From time to time, I like to throw in an "extra" review or two here on the blog, often of a book that - for whatever reason - doesn't fit neatly into the pattern of a classic or traditional mystery.
I think that applies to The Shape of Water, by Andrea Camilleri, the first in his very successful series of books about Sicilian Inspector Salvo Montalbano. It is more police procedural (and a very good one) than puzzle, but its primary appeal to me is in its characters, especially that of Inspector Montalbano, a smart, shrewd investigator with a taste for fine food. The book was first published in Italy in 1994, and the translation, by Stephen Sartarelli, first appeared in the U.S. in 2002.
In The Shape of Water, Montalbano must investigate the death of a local celebrity in the town of Vigata. The victim is found dead, with his pants around his knees, in an area commonly used by local prostitutes (and quite well-known to the police, who appear to make a tidy sum by looking the other way). The man's death appears to be from natural causes, but there is something about it that leads Inspector Montalbano to believe that it's not as simple as it appears. In fact, much of the crime scene, and the "facts" surrounding it, appear to have been staged in order to provide a convenient - and false - explanation for the victim's death.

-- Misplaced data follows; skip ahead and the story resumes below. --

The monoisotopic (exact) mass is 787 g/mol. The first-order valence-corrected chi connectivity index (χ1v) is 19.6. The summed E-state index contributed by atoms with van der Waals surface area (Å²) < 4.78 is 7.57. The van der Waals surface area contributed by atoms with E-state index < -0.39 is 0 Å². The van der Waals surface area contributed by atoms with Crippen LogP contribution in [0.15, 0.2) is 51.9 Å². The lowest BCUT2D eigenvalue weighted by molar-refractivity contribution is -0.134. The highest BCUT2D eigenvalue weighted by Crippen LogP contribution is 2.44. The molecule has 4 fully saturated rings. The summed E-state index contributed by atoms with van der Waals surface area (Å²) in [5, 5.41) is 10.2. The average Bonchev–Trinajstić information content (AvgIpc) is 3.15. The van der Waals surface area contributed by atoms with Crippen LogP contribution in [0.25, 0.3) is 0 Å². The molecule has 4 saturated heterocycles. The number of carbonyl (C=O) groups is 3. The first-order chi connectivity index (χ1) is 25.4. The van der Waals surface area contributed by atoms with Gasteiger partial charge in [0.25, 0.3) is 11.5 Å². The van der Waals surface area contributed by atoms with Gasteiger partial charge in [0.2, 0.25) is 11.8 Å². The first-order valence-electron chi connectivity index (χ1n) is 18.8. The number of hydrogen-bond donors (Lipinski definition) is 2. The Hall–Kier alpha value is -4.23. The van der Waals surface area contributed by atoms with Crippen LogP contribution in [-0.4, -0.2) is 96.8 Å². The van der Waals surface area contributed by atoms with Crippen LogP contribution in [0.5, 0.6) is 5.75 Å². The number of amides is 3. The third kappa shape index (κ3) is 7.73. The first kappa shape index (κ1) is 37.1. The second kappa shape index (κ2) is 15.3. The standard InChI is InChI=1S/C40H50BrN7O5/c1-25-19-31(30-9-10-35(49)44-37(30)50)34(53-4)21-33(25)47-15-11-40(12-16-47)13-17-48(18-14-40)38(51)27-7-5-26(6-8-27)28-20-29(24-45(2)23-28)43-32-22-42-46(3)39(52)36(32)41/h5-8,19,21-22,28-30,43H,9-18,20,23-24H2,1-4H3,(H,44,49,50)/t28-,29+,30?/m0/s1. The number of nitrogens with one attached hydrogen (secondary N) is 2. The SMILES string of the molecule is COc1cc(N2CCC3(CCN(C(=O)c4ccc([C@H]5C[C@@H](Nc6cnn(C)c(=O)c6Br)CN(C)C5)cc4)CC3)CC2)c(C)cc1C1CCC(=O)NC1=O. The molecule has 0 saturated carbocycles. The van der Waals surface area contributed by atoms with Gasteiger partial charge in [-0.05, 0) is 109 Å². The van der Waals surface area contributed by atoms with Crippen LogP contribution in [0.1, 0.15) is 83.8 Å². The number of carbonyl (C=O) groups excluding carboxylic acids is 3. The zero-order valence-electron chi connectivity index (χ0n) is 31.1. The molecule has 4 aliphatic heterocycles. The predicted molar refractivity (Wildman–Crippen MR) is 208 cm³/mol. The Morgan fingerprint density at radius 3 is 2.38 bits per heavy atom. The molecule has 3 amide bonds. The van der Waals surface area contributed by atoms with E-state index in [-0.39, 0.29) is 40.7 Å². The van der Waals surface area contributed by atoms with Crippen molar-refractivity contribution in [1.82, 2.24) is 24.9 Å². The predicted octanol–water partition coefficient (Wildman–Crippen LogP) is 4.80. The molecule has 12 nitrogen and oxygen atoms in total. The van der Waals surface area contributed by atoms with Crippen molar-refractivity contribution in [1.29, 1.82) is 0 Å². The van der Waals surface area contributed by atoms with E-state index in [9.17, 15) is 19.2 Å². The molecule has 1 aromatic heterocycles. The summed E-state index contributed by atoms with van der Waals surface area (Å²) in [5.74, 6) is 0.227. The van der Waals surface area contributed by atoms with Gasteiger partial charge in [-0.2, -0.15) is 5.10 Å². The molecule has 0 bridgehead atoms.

There is a fair amount of action here, and some interesting police procedure. There's also a well-crafted view of some of the corruption and graft that seems to make up a surprisingly large part of the local culture in Vigata. As a procedural, we really don't learn much of the truth until Montalbano and his investigators have uncovered surprise witnesses and the like - in other words, it isn't really in the "fair play" or puzzle tradition. But it is, I think, a wonderful mystery, with a memorable protagonist in Inspector Montalbano, and I can see why the series is very popular today.
A word of warning: there's quite a bit of explicit sexual description here because it makes up a key element of the plot. If you don't enjoy that kind of description, you may be a bit uncomfortable at places. But it is a powerful and necessary part of the book.
And without saying more, let me commend to you the title of the book, for the mystery here does, in large part, depend on it.